What you need to know
What happened after Saturday's KMT victories? In Beijing, they say, Xi's heart grew three sizes that day.
Count Chinese President Xi Jinping and the Chinese Communist Party (CCP) among those pleased with Saturday's election results in Taiwan, which saw the reunification-favoring Kuomintang (KMT) win races in Kaohsiung, Taichung, and New Taipei City, among others, at the expense of the faltering Democratic Progressive Party (DPP).
Under President Tsai Ing-wen (蔡英文), the DPP, which favors eventual Taiwanese independence, has wielded sharp rhetoric to differentiate itself from China, whose ruling party aspires to overtake Taiwan despite never ruling over the sovereign island of over 23 million people. However, the DPP agenda suffered a devastating blow on Saturday as voters rejected its failures to follow through on progressive promises made during its 2014 electoral rout and its decisive victory in the 2016 presidential election.
China reacted to the news with glee. After seemingly lifting a media embargo as news of KMT victories in Kaohsiung and Taichung hit the presses, the state-run tabloid Global Times reported on the DPP's "major defeats" late Saturday evening. Its editor, the ever-notorious Twitter personality Hu Xijin, wasted no time chiming in himself:
Prior to the election, there was widespread talk of Chinese influence in the "nine-in-one" elections via secretly funding pro-China candidates and spreading disinformation on social media and through traditional news outlets. While some commentators expressed concern that China may have aided the KMT, however, most analysis has rightly focused on voters rejecting the DPP's failure to act on promises such as raising the minimum wage, reforming labor rights, and legalizing full marriage equality.
There has been no conclusive evidence as of yet that China meaningfully infiltrated Saturday's democratic voting process, although state actors certainly attempt to do so, as DPP legislators continuously warned leading up to the Nov. 24 vote.
But Taiwanese politicians weren't alone in sounding that alarm. In an interview with the Chinese-language Television Broadcasts Satellite (TVBS), American Institute in Taiwan (AIT) Chairman James Moriarty warned that external forces were attempting to influence public opinion ahead of elections. The interview was aired once before being abruptly pulled from the TVBS lineup, which the Chinese-language Next Magazine called a "forced disappearance." The AIT, which is the de facto United States embassy in Taiwan, responded by posting the interview on its website on Thursday, Nov. 15.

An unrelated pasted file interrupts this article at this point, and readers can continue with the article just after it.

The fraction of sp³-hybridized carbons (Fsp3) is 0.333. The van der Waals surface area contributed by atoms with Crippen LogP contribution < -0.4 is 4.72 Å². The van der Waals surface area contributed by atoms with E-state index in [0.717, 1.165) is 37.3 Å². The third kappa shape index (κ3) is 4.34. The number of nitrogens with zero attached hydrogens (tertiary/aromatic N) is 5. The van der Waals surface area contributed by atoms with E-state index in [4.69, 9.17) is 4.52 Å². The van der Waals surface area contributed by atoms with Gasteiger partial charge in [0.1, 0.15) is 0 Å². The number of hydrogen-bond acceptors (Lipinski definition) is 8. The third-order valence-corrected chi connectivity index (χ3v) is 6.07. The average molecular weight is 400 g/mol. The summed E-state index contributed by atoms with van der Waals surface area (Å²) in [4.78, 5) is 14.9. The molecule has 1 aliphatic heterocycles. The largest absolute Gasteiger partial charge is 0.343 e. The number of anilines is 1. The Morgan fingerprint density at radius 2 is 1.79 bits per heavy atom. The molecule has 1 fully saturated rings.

China's various propaganda and influence actors certainly wield considerable might over Taiwan's domestic affairs. However, it's important to note that it's far from alone in this respect.
The AIT, which angered Beijing when it opened a new complex in Taipei this June, has become a valuable resource for the U.S. government as the Trump administration escalates its trade war with China. The U.S. this year passed the Taiwan Travel Act and included provisions to aid Taiwan in its 2019 National Defense Authorization Act. High-level officials have spoken in support of a democratic Taiwan, which the Trump administration sees as a bulwark against a rising China. The Tsai administration has responded in kind by lavishing praise upon supportive U.S. legislators and Cabinet officials – a relationship that has resulted in several lucrative arms deals between the U.S. and Taiwan.
While Tsai has seemingly followed through with her mandate to veer away from China, however, this has not resulted in calculable economic progress. It also remains unknown whether the U.S., especially under the legendarily unpredictable and transactional Trump administration, truly cares for Taiwan's long-term interests to retain its sovereignty and democracy.
Under Trump, the U.S. stance for democracy and human rights can be described as inconsistent at best and abhorrent at worst. While the U.S. has criticized China's rights record and recently floated the idea of sanctions over its internment camps in Xinjiang, it has also publicly supported Saudi Arabia and Crown Prince Mohammed bin Salman after the Middle Eastern country admitted that journalist Jamel Khashoggi was murdered in its Istanbul consulate in October.
While the United States floats its idea of a "Free and Open Indo-Pacific" as an alternative to China's Belt and Road Initiative (BRI), its dealings in the Asia-Pacific region are consistently backed by Trump's famous inauguration day slogan of "America First."
On Saturday, however, Taiwanese voters did not vote in favor of China, or against the U.S. It's far more likely that, out of the millions who headed to the polls, the vast majority voted in their own interest – and in the interest of the Taiwan they want to see in the future.
There will be reckoning in the coming weeks and months over whether the elections were influenced by foreign actors or tainted by disinformation, either foreign or domestic. Experts maintain, after all, that the large majority of social media disinformation in Taiwan comes from within the country. Progressives will also find their footing after disappointing referendum losses that saw Taiwan fall short of giving a popular push to its quest to become the first Asian country to legalize marriage equality. The DPP will have to collect itself and find a way to inspire the voters it lost ahead of a crucial 2020 presidential election, which is only 14 months away.
While China may feel optimistic, however, it's too soon to call Saturday's results a step towards "reunification." They are far more likely a reminder from Taiwanese voters that elected officials must serve the people – and, if so, that sure seems like a shining example of a healthy, functional democracy.
Editor: Nick Aspinwall (@Nick1Aspinwall)
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